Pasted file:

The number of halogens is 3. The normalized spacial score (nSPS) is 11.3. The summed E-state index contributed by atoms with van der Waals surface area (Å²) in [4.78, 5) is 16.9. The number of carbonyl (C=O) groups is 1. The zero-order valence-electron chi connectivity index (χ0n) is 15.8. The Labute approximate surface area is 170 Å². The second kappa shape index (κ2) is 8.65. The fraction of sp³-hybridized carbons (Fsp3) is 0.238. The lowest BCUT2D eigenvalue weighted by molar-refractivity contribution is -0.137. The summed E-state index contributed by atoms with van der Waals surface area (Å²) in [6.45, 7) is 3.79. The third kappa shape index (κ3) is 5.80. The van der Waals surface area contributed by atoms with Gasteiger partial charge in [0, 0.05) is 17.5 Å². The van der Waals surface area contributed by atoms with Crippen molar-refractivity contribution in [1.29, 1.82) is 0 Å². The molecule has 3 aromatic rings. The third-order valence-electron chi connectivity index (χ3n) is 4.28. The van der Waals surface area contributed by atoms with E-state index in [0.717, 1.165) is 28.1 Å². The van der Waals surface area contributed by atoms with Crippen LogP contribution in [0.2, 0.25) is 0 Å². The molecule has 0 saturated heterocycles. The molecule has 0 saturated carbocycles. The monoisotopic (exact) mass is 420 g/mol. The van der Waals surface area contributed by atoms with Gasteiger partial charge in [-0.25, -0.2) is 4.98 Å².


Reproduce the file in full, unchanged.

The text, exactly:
The number of halogens is 3. The normalized spacial score (nSPS) is 11.3. The summed E-state index contributed by atoms with van der Waals surface area (Å²) in [4.78, 5) is 16.9. The number of carbonyl (C=O) groups is 1. The zero-order valence-electron chi connectivity index (χ0n) is 15.8. The Labute approximate surface area is 170 Å². The second kappa shape index (κ2) is 8.65. The fraction of sp³-hybridized carbons (Fsp3) is 0.238. The lowest BCUT2D eigenvalue weighted by molar-refractivity contribution is -0.137. The summed E-state index contributed by atoms with van der Waals surface area (Å²) in [6.45, 7) is 3.79. The third kappa shape index (κ3) is 5.80. The van der Waals surface area contributed by atoms with Gasteiger partial charge in [0, 0.05) is 17.5 Å². The van der Waals surface area contributed by atoms with Crippen molar-refractivity contribution in [1.29, 1.82) is 0 Å². The molecule has 3 aromatic rings. The third-order valence-electron chi connectivity index (χ3n) is 4.28. The van der Waals surface area contributed by atoms with E-state index in [0.717, 1.165) is 28.1 Å². The van der Waals surface area contributed by atoms with Crippen LogP contribution in [0.2, 0.25) is 0 Å². The molecule has 0 saturated heterocycles. The molecule has 0 saturated carbocycles. The monoisotopic (exact) mass is 420 g/mol. The van der Waals surface area contributed by atoms with Gasteiger partial charge in [-0.25, -0.2) is 4.98 Å².